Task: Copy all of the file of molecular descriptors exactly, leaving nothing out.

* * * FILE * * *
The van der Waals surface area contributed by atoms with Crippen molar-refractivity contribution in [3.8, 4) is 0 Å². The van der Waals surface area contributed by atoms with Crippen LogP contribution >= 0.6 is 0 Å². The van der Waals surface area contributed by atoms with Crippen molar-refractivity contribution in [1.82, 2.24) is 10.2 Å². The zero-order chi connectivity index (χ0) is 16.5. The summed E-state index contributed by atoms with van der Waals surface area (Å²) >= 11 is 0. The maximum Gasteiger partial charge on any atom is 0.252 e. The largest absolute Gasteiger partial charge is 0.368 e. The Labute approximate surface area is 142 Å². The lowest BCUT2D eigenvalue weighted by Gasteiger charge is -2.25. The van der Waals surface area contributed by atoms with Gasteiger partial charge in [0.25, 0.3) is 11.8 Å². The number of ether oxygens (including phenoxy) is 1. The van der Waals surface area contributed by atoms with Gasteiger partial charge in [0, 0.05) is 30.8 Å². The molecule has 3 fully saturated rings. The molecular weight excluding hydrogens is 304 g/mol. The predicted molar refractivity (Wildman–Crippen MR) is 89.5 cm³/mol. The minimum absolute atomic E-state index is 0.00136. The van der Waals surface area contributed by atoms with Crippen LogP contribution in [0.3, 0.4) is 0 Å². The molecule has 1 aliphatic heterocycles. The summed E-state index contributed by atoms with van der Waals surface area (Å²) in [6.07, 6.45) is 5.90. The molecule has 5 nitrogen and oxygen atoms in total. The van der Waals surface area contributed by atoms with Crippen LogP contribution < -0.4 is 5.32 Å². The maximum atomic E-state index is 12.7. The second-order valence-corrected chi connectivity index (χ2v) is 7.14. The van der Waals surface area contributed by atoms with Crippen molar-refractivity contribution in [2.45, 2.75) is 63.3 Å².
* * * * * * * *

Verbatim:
The van der Waals surface area contributed by atoms with Crippen molar-refractivity contribution in [3.8, 4) is 0 Å². The van der Waals surface area contributed by atoms with Crippen LogP contribution >= 0.6 is 0 Å². The van der Waals surface area contributed by atoms with Crippen molar-refractivity contribution in [1.82, 2.24) is 10.2 Å². The zero-order chi connectivity index (χ0) is 16.5. The summed E-state index contributed by atoms with van der Waals surface area (Å²) >= 11 is 0. The maximum Gasteiger partial charge on any atom is 0.252 e. The largest absolute Gasteiger partial charge is 0.368 e. The Labute approximate surface area is 142 Å². The lowest BCUT2D eigenvalue weighted by Gasteiger charge is -2.25. The van der Waals surface area contributed by atoms with Gasteiger partial charge in [0.25, 0.3) is 11.8 Å². The number of ether oxygens (including phenoxy) is 1. The van der Waals surface area contributed by atoms with Gasteiger partial charge in [0, 0.05) is 30.8 Å². The molecule has 3 fully saturated rings. The molecular weight excluding hydrogens is 304 g/mol. The predicted molar refractivity (Wildman–Crippen MR) is 89.5 cm³/mol. The minimum absolute atomic E-state index is 0.00136. The van der Waals surface area contributed by atoms with Crippen LogP contribution in [0.3, 0.4) is 0 Å². The molecule has 1 aliphatic heterocycles. The summed E-state index contributed by atoms with van der Waals surface area (Å²) in [6.07, 6.45) is 5.90. The molecule has 5 nitrogen and oxygen atoms in total. The van der Waals surface area contributed by atoms with Crippen LogP contribution < -0.4 is 5.32 Å². The maximum atomic E-state index is 12.7. The second-order valence-corrected chi connectivity index (χ2v) is 7.14. The van der Waals surface area contributed by atoms with Crippen molar-refractivity contribution in [2.45, 2.75) is 63.3 Å².